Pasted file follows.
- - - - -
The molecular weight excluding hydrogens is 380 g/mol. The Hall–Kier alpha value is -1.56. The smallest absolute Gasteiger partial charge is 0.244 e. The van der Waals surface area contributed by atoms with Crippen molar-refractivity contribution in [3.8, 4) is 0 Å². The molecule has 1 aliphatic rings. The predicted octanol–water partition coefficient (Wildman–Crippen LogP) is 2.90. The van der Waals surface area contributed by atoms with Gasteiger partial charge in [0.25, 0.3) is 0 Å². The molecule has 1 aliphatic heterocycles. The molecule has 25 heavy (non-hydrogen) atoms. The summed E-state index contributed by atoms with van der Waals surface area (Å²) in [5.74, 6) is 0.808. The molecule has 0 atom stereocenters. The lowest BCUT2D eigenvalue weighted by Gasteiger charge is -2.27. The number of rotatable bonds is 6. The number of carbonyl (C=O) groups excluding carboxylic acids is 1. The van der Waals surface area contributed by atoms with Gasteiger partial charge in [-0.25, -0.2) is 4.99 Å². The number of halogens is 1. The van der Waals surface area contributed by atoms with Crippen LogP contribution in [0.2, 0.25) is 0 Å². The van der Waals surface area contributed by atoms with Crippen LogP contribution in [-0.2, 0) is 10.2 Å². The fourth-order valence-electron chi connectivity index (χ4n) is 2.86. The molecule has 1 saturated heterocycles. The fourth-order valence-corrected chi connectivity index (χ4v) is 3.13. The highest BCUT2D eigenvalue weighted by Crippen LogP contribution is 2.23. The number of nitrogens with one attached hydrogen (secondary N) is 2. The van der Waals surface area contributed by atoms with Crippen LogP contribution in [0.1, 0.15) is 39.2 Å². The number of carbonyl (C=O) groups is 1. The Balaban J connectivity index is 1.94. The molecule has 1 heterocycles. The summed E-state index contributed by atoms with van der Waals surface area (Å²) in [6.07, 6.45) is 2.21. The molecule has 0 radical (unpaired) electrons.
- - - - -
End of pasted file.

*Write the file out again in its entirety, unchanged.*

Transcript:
The molecular weight excluding hydrogens is 380 g/mol. The Hall–Kier alpha value is -1.56. The smallest absolute Gasteiger partial charge is 0.244 e. The van der Waals surface area contributed by atoms with Crippen molar-refractivity contribution in [3.8, 4) is 0 Å². The molecule has 1 aliphatic rings. The predicted octanol–water partition coefficient (Wildman–Crippen LogP) is 2.90. The van der Waals surface area contributed by atoms with Gasteiger partial charge in [0.25, 0.3) is 0 Å². The molecule has 1 aliphatic heterocycles. The molecule has 25 heavy (non-hydrogen) atoms. The summed E-state index contributed by atoms with van der Waals surface area (Å²) in [5.74, 6) is 0.808. The molecule has 0 atom stereocenters. The lowest BCUT2D eigenvalue weighted by Gasteiger charge is -2.27. The number of rotatable bonds is 6. The number of carbonyl (C=O) groups excluding carboxylic acids is 1. The van der Waals surface area contributed by atoms with Gasteiger partial charge in [-0.25, -0.2) is 4.99 Å². The number of halogens is 1. The van der Waals surface area contributed by atoms with Crippen LogP contribution in [0.2, 0.25) is 0 Å². The van der Waals surface area contributed by atoms with Crippen LogP contribution in [-0.2, 0) is 10.2 Å². The fourth-order valence-electron chi connectivity index (χ4n) is 2.86. The molecule has 1 saturated heterocycles. The fourth-order valence-corrected chi connectivity index (χ4v) is 3.13. The highest BCUT2D eigenvalue weighted by Crippen LogP contribution is 2.23. The number of nitrogens with one attached hydrogen (secondary N) is 2. The van der Waals surface area contributed by atoms with Crippen LogP contribution in [0.1, 0.15) is 39.2 Å². The number of carbonyl (C=O) groups is 1. The Balaban J connectivity index is 1.94. The molecule has 1 heterocycles. The summed E-state index contributed by atoms with van der Waals surface area (Å²) in [6.07, 6.45) is 2.21. The molecule has 0 radical (unpaired) electrons.